Review: Black Sigil: Blade of the Exiled

The thing about old school RPGs is that, no matter how bad they are, so long as they contain plenty of grinding, a high encounter rate and the exact same tropes we’ve seen in the genre for the past twenty years, there will always be some group of nerds willing to lap it all up. That’s clearly the mentality behind the release of Black Sigil: Blade of the Exiled.

It contains nothing we haven’t seen before a hundred times by now, but it is so bargain basement in its presentation, so dull in its execution and so pointless in its existence, that it struggles to even stand on the crutches it’s fashioned out of stolen ideas from other, better, RPGs. 

I should point out that this probably isn’t going to be a very positive review.

Black Sigil: Blade of the Exiled (DS)
Developer: Studio Archcraft
Grafitti Entertainment
Released: June 9, 2009
MSRP: $29.99

I should disclose that I found Black Sigil so unutterably dreary that I never made it to the end. After hours and hours of endless random battles with nothing to show for it, I decided to put the thing to bed. The fact of the matter is that not one second of my time spent with Black Sigil was really very fun. The whole thing is a chore from start to finish, and incredibly badly designed for the handheld market.

Save points are few and far between, sometimes not even provided before a major boss fight, leading to replaying vast segments of game if one gets killed. Dungeons are a slow crawl, and the random battles, which can occur every few seconds, are themselves incredibly long, repetitive and boring. 

The game doesn’t even look all that good. Sprite-based graphics tend to be gorgeous, but the lazy art direction and barely animated characters are horrible to look at, especially when performing the same tasks over and over again. The music is pretty forgettable as well, and sounds incredibly simplistic. 

All of this is wrapped up in a poorly written story that threatens to be interesting, but eventually comes off as a poor man’s Chrono Trigger. You take on the role of Kairu, a typically named young RPG hero born in a world where people can use magic. By an unfortunate coincidence, Kairu is born without this ability, just like an evil curse-bringer who once threatened the world many years prior. Kairu is distrusted for this very reason, but soon finds himself in another world and doing all sorts of pointless nonsense until I got sick of reading the boring text. 

Perhaps if the dialog was more interesting, or the attempts at humor didn’t collapse embarrassingly, it would have been worth slogging through the dire combat system, but it would had to have been excellent in order to do so. The game is very clearly attempting to be Chrono Trigger, but with none of the charm, tight gameplay, or even better graphics. The top-down, free roaming combat system looks like Square Enix’s classic RPG, but it sure as Hell isn’t that game, no matter how hard it tries.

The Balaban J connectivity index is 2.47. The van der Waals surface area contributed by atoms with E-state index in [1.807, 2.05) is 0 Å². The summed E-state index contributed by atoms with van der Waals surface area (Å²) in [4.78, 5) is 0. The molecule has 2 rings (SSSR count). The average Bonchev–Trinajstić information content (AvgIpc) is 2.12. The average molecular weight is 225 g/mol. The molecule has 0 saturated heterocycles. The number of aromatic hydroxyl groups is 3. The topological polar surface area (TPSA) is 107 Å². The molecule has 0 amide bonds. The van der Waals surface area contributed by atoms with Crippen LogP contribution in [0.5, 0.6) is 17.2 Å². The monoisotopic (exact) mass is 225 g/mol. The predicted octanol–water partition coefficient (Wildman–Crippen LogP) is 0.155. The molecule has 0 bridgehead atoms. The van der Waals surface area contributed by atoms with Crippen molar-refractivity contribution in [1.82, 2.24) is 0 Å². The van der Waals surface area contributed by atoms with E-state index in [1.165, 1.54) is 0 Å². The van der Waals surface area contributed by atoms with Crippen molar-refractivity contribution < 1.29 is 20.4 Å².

Ripping off the Active Time Battle system, Black Sigil attempts to innovate by allowing characters to move around in real-time by pressing the L button and using the D-pad. Doing so, however, takes up that character’s turn, so it really just helps to drag out battles even more. There isn’t really any benefit to moving around, either, so what the game does is throw in area-of-effect monster attacks and, even worse, deliberately traps player characters behind each other so you’re forced to make use of the game’s unnecessary movement feature. So many characters end up stacked between a piece of scenery and another character, seemingly just to make you move around, and it only adds to the overall irritation that is this game. 

The game is simply an annoyance to play. Selecting character actions during a battle is unintuitive, with a horrible multi-tiered, directional selection map that snaps back to the default attack unless you keep the D-pad held down. The menu screens outside of battle are also cluttered and hard to navigate, with pictures in place of menu names that do very little to actually indicate what they are. 

Of course, there will be people who enjoy this game. As I said at the top of the review, some people will accept any grinding, boring RPG if it looks “old school” enough, and Black Sigil is definitely old school at heart. The trouble is that it’s now 2009, and old school grinding with very few save points and such a high demand for commitment simply doesn’t cut it in this day and age. Black Sigil simply isn’t worth the effort it requires, and with so many better RPGs on the DS, there simply is no reason for it to exist. 

RPGs are going to have to do a lot more these days than simply say “Look at how old school I am” in order to impress. This game has not done that. It’s not really done anything well at all. 

Score: 3.0 — Poor (3s went wrong somewhere along the line. The original idea might have promise, but in practice the game has failed. Threatens to be interesting sometimes, but rarely.)

Jim Sterling